Funeral Today

Everyday is an opportunity to learn something new or how to improve upon what we already know.

Yesterday's funeral had a moment of disorganization I have never experienced in all my years of pastoring. There was a final viewing placed smack dab in the center of the service.

Mind you, the arrangements and details of this funeral were organized while I was out of town in Colorado Springs CO.

Somehow the funeral director had arranged it so that everyone would view the body before the service began with the intent that only the family would view in the middle of the service. Well, things didn't work out as planned. The first floor of the sanctuary was virtually at capacity. The floor of North is able to seat 700 people. So, hundreds of people ended up getting up and lining up to view the body in the middle of the worship service! The folk started clumping up on one side of the sanctuary. Grandchildren broke down and got emotional around the body, which brought an already disorganized line to a standstill. When I tell you it was a mess, it was a MESS!

By the time I stood up to preach it was 1:02pm and the funeral began at 11:00 am!

Well, lesson learned! I will never ever ever leave town without giving some type of procedures manual to the person I leave in charge. It will spell out Step 1, Step 2 and Step 3. And I will encourage them to follow that plan without deviation.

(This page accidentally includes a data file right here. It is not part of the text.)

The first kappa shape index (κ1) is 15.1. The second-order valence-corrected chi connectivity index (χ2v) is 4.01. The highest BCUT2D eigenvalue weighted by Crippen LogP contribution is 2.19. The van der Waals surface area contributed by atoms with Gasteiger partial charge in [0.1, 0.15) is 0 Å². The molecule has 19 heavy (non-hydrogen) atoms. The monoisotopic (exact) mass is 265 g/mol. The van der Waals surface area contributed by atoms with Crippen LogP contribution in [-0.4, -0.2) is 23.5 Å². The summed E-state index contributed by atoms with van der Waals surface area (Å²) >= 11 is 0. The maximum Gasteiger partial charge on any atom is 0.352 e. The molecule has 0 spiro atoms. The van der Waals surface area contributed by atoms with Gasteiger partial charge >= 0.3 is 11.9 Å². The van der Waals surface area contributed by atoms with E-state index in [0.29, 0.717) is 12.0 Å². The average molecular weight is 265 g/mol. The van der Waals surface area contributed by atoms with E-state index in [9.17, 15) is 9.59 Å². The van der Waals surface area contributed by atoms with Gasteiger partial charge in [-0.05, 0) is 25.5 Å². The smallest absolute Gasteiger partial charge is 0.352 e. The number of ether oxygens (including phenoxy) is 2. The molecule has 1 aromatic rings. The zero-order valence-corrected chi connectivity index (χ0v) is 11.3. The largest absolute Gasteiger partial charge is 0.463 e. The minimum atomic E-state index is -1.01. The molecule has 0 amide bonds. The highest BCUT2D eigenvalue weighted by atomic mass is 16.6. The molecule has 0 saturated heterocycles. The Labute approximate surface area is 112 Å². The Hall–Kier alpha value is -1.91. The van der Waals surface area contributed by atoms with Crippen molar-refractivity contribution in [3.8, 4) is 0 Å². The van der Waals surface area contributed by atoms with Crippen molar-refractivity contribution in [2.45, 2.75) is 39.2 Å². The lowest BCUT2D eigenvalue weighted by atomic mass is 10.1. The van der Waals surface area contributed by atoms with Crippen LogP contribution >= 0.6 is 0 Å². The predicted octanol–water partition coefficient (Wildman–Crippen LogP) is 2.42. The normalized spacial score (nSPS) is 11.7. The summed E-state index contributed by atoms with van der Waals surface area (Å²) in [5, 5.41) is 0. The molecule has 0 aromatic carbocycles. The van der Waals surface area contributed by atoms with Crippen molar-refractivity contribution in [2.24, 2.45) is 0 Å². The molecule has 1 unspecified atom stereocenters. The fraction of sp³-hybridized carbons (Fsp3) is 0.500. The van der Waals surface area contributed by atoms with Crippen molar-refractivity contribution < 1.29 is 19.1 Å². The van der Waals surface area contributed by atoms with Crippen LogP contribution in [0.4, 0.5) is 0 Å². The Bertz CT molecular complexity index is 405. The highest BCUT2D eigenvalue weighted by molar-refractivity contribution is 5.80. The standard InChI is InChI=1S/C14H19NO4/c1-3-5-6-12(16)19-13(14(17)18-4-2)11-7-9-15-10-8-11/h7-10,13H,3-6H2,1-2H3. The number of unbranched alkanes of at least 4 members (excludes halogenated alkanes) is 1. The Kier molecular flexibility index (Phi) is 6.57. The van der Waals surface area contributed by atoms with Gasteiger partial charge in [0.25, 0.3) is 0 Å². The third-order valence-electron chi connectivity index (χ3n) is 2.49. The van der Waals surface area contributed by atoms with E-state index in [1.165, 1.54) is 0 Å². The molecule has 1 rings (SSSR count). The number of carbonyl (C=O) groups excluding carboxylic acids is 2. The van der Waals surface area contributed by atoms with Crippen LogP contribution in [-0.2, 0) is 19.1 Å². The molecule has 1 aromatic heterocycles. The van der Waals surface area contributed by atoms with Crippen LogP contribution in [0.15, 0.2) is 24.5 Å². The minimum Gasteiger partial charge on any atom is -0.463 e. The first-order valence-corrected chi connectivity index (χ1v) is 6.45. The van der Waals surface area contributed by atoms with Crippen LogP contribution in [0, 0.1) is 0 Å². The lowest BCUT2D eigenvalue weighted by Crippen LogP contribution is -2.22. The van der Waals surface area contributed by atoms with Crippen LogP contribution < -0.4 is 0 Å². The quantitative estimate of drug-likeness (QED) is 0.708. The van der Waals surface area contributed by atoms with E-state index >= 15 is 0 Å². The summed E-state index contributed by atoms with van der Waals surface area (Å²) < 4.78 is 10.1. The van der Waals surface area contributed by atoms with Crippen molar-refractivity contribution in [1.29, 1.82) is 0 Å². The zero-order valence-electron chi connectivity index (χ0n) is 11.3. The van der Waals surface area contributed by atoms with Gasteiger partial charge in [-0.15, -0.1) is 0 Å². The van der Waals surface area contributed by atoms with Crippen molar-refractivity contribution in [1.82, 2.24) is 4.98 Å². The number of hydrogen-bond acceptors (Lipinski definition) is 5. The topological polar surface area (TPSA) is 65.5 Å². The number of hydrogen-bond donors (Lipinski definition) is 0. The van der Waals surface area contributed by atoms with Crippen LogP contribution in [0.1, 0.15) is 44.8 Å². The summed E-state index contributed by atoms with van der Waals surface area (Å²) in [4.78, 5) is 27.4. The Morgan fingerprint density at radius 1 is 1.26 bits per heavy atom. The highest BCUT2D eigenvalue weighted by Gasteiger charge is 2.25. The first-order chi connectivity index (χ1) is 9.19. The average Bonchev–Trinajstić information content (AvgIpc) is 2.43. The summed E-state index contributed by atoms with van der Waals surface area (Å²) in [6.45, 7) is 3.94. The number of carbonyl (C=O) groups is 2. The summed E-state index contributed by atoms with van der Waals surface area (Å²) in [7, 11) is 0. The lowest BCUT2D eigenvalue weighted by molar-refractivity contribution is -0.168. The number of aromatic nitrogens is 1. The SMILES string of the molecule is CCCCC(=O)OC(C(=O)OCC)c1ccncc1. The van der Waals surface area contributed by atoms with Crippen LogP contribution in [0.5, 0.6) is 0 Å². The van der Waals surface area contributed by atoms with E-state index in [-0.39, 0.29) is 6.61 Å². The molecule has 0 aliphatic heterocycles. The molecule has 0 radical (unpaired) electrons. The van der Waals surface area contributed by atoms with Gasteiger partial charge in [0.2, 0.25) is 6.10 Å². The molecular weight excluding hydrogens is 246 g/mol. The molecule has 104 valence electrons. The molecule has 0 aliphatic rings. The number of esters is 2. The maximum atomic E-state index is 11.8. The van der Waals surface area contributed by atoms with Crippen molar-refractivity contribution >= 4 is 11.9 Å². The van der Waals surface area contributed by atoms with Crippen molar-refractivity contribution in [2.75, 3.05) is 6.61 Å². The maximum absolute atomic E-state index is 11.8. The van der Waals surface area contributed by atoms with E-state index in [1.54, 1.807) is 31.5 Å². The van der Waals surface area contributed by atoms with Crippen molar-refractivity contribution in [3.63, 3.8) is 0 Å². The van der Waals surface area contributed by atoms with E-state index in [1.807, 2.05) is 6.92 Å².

We voted at the church business session some time ago to do all final viewings and close the bier prior to the start of the actual funeral service. If we had stayed with that voted church policy, we would have avoided the mess we ran into.

I believe Troy was right when he noted that we lost 60 percent of the congregation after that "final viewing" in the center of the service. Once folk viewed and things got so disorderly, many of them went outside into the lobby -- and others out to the sidewalk -- to chat while the service was still in progress.

Doing things decently and in order would have allowed more people to hear the Word of God. I am thankful that someone was there. But God calls us to do better than just speaking to a few because we lacked the discipline to hold onto the many. I want my ministry to make an impacts to as many as possible. I believe that we ought to tell as many as we can the truth of God's Word. I am grateful for those relative few who returned to their seats and listened to the eulogy. But I wish I could have told every young brotha and every young sista (many of whom did not regularly attend anybody's church) the truth not only about death, but also the truth about the gift of everlasting life (Romans 6:23).

The Lord knew it. It didn't happen that way yesterday. His will be done. But may I have learned my lesson to not let it happen like that again by preparing my leadership in my absence to follow protocol.


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